The Artful Dread of the Political Reality Show

I reached political saturation these last few days. I guess many people did, especially the democrats. It started Wednesday night with the Democratic Presidential Debate, followed by comments made by the various pundits, the late night comics (live shows I recorded and watched the next day), during our conversations over lunch with friends and newspaper articles up the wazoo — read on my iPhone, of course.

My wife, who follows the news more diligently than I do, was smarter than me. While watching the actual debate, she fell asleep. “Monotonous,” she declared the next morning by way of an excuse. Yesterday her opinion was echoed by Kathleen Parker in The Washington Post.

I didn’t think the debate was monotonous. I liked everyone on that stage. I thought ten was much better than twenty, and, with the exception of Castro, when he needlessly attacked Biden on account of his age, I thought it was dignified. And yes, dignity is what I seek in a president, in addition to brilliance, eloquence and the generosity of putting others first.

I care about the topics that were discussed and liked the positions the candidates took. What they differed on seemed inconsequential to me.

Take health care, for one. The important point that all of them made was that everyone in this country should be covered, no one should be left behind. Health care for all is the mark of a caring, civilized society. More: it is a human right! The details, significant and complicated as they are, will be solved as we move on. The best of plans can be stopped in its tracks by an uncooperative congress, so I trust that any of the contenders are ready to fight for the principle and adjust once they get elected, depending on what’s coming their way. I understand that in the debate they insist on contrasting their differences because they want to stand out, but to me, the principle of universal healthcare matters most.

The same applies to two other major topics: immigration and the criminal justice system. They need to be reformed and updated, and that is not easy, of course, but simply put, what both need is a major infusion of humanity. In following the debate, I concluded that all those on the stage would allow fairness, compassion and impartiality to guide them.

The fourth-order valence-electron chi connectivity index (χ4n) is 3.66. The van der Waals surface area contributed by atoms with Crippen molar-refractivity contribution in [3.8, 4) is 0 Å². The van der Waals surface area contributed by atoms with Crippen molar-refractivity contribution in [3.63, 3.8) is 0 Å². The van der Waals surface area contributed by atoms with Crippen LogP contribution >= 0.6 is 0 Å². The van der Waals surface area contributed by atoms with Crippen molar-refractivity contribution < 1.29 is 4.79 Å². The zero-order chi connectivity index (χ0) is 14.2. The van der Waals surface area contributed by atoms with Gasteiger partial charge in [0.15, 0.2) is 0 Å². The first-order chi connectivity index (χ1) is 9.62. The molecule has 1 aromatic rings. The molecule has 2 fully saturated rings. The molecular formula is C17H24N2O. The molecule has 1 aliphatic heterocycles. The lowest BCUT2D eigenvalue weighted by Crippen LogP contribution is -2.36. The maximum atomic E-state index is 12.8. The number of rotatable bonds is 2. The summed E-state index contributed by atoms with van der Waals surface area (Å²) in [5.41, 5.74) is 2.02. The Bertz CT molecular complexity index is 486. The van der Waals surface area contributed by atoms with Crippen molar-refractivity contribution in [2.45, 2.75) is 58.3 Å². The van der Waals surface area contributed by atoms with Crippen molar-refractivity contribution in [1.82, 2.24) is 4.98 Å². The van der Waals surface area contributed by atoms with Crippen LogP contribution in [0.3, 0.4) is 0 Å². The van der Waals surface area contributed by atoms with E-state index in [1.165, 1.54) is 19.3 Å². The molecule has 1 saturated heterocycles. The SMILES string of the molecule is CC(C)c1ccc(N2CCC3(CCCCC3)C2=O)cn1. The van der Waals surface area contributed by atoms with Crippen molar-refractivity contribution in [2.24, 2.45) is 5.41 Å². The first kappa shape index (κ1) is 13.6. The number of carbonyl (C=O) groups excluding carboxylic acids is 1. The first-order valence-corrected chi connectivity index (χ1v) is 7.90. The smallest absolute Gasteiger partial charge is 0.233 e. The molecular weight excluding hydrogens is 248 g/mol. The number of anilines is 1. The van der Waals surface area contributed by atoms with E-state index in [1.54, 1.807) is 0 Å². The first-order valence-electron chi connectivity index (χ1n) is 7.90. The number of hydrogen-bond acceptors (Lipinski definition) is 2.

Racism and discrimination were discussed. You don’t need to be a genius to recognize them, be they overt, systemic or implied, and you don’t need an advanced degree to know that racism, antisemitism and discrimination, in their many forms eat at the fabric of the society from within. The fact that the current administration is racist is painful and profoundly chilling. All the democratic contenders seem to understand that this is not who we are.

There was general agreement on stage on the topic of climate change. In my opinion, grasping this truth is as simple as one, two, three. On a recent Trevor Noah show, Greta Thunberg, a Swedish 16-year-old girl, said that in Europe climate change is considered a fact, whereas in America it is still a ‘belief’. But even for the skeptics, cleaning up our own mess should be a goal worth pursuing. I don’t see anything wrong with recycling or developing sustainable wind and solar energy technologies. Yes, some industries will be gradually replaced by others and some people will lose their jobs. But that’s true with progress in many aspects of our lives. Once we develop self-driving cars, truck drivers will be out of a job. Self-checking machines are eliminating cashiers in supermarkets, and phone operators have been replaced, annoyingly, with automatic ‘menus’. Yet the current administration argues for less efficient cars, allows mining companies to dump pollution into rivers and claims that wind farms cause cancer. Ridiculous.

On the topic of gun control, I was blown away by Beto O’Rourke. By his message and the passion of his delivery. I have waited for a long time to hear a politician say that assault rifles must go and I agree with him 100%. Aren’t the words ‘well-regulated militia’ part of the Second Amendment? In my mind, that’s equivalent with a ‘well-regulated’ sale and use of guns.

There were many other topics discussed during the debate, including how to defeat Donald Trump. They all made sense and for a short couple of hours, a new sun rose over the horizon. I forgot the pettiness, the selfishness and the lies of the current White House. I was happy when, after the debate, I heard Van Jones on CNN stating that he was proud to be a democrat that night. I felt the same way.

Then I slept and the next day the relentless political grind took over. Nothing changed — Bolton, emoluments, impeachment, the Russians, the Taliban. Trump’s bizarre speech in Baltimore.

Again and again and again.

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Under the pen name Tudor Alexander I have written and published five novels and one collection of short stories. Please visit www.tudoralexander.com.